Others have their own secular-growth themes, such as the renaissance of oil and gas, the desire to look and feel well, and the aging population. Those themes are myriad and pervasive, and I spend the next chapters describing the best ones to profit from over the long term and which stocks best fit the long-term winning theses.

But all stocks, whether they be cyclicals, growths or hybrids, get graded the same way by analysts: Are the underlying fundamentals of the enterprise better or worse than expected, as expressed by the consensus of the analysts' estimates? Consider this whole investment process as an Olympic diving match. The analysts are the judges, and they grade on many different inputs. The ones we care about are sales expectations, or the top line, and the earnings expectations, or the bottom line. Many people are fixated just on the top line, the revenues, as a way to judge whether a company is growing faster than the global economy or its own cohort.

I agree that the top line is a very important input. A company's stock will be walloped if it "misses" on the revenues. However, I think the bot­tom line is more important, and here's why: the earnings-what a com­pany has left after it takes out the costs of all of those goods sold, expenses, taxes and depreciation-certainly need to please the analysts, but on top of that, bigger earnings can lead to bigger dividends, which are such a huge part of a stock's upside over time and can be traced to about 40 per­cent of a stock's long-term performance, dating back to the 1920s. Profits matter even in this new, crazy world, because profits can put dividend checks in your hand and help propel stocks higher over time due to those ever-increasing dividends. Thank heavens something remains true to the old days!

As part of our judgment process, we have to compare the numbers in the earnings and sales reports to the expectations set by Wall Street analysts. Perhaps more important, though, we care about the company's outlook for the future, and how that jibes with the expectations. This out­look is typically given cursorily in the company's quarterly earnings re­lease, but is much more in-depth on the conference call, at the end of management's discussion of the earnings and right before the question­and-answer session. That outlook is the single most important consider­ation when you are trying to decide whether to buy or sell a stock at the time it reports. That's why I always laugh-with scorn, mind you-when I see people trading stocks after hours without listening to the conference call. If the largest determinant of the future price move comes usually about ten minutes into the call, what the heck are these bozos trading off of? It's shameless and stupid, and I sure hope I don't catch you doing it.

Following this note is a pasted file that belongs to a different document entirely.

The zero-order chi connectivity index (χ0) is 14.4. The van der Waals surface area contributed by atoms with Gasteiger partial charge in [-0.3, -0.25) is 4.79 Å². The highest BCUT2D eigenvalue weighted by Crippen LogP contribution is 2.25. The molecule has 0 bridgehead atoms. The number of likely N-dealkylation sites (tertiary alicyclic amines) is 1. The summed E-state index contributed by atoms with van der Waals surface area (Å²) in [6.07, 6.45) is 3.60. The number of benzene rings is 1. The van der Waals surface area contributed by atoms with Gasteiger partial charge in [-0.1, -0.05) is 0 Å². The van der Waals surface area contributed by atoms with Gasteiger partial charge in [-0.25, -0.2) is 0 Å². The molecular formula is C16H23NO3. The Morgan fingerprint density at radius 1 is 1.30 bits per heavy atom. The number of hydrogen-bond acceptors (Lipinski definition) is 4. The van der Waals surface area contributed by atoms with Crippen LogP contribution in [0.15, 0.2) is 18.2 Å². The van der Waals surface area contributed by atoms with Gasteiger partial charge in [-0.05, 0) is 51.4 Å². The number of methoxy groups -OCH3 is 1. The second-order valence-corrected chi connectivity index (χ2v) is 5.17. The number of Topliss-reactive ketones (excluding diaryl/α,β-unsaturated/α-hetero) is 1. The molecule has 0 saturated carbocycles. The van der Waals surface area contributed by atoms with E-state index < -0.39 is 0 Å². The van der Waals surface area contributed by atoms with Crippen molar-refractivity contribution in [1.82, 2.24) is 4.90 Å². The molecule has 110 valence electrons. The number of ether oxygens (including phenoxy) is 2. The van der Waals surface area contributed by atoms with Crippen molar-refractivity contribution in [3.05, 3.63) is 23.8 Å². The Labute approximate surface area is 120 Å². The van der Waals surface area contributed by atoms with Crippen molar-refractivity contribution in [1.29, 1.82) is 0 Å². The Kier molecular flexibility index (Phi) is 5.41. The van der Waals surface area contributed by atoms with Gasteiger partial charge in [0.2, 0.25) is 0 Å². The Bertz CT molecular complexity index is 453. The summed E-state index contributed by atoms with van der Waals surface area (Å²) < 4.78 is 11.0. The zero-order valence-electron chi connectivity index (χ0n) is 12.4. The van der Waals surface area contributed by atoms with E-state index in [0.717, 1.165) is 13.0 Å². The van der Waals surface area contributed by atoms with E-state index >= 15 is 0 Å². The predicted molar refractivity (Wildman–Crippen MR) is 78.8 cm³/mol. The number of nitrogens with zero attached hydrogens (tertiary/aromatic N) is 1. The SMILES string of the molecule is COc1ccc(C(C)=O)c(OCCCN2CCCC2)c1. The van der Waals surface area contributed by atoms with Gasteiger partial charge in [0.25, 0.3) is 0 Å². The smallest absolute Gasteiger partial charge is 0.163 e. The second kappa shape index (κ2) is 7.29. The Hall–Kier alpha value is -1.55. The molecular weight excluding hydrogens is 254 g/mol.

What are we listening for in that outlook? We want to hear forecasts, particularly for the rate of change of sales and earnings growth. But the portion of the forecasting I care the most about is the direction given on future gross margins, because that can be a true indicator of what the business can earn in the future. The gross margin guidance is what will be used to try to figure out next quarter's earnings estimates. That will set the benchmark that has to be beaten next time. When you hear "Such and such company beat the estimates," I say, "That's nice." It can help a stock and won't hurt it, for certain. But when you hear "Such and such a com­pany beat estimates and raised guidance," then I know the stock is going higher. That's because a raising of the guidance by the company in that one little moment on the conference call before the Q&A means that analysts have to change their views to be more positive about the stock, which means more upgrades, more price target increases and more promo­tion. Those are the fundaments of immediate increases in stock prices. That's the only earnings "surprise" you should really care about, not the "better than expectations" stuff that you are normally told should matter. "Beat estimates" can matter. "Beat and raise," shorthand for "beat the estimates and raised guidance for future quarters," is what matters most. That's the crucial phrase you need to hear to bet with a stock instead of against it. That's when you know you have a winner, even if the unseen forces are playing havoc with the stock that day. If you keep a file of the "beat and raise" stocks and you buy them on down days, you are going to be investing carefully and making a boatload of money despite the noise that seems to weigh on stocks on a daily basis.

Text copyright © 2013 by J.J. Cramer & Co. From JIM CRAMER'S GET RICH CAREFULLY, reprinted with permission from Blue Rider Press, a member of Penguin Group (USA) LLC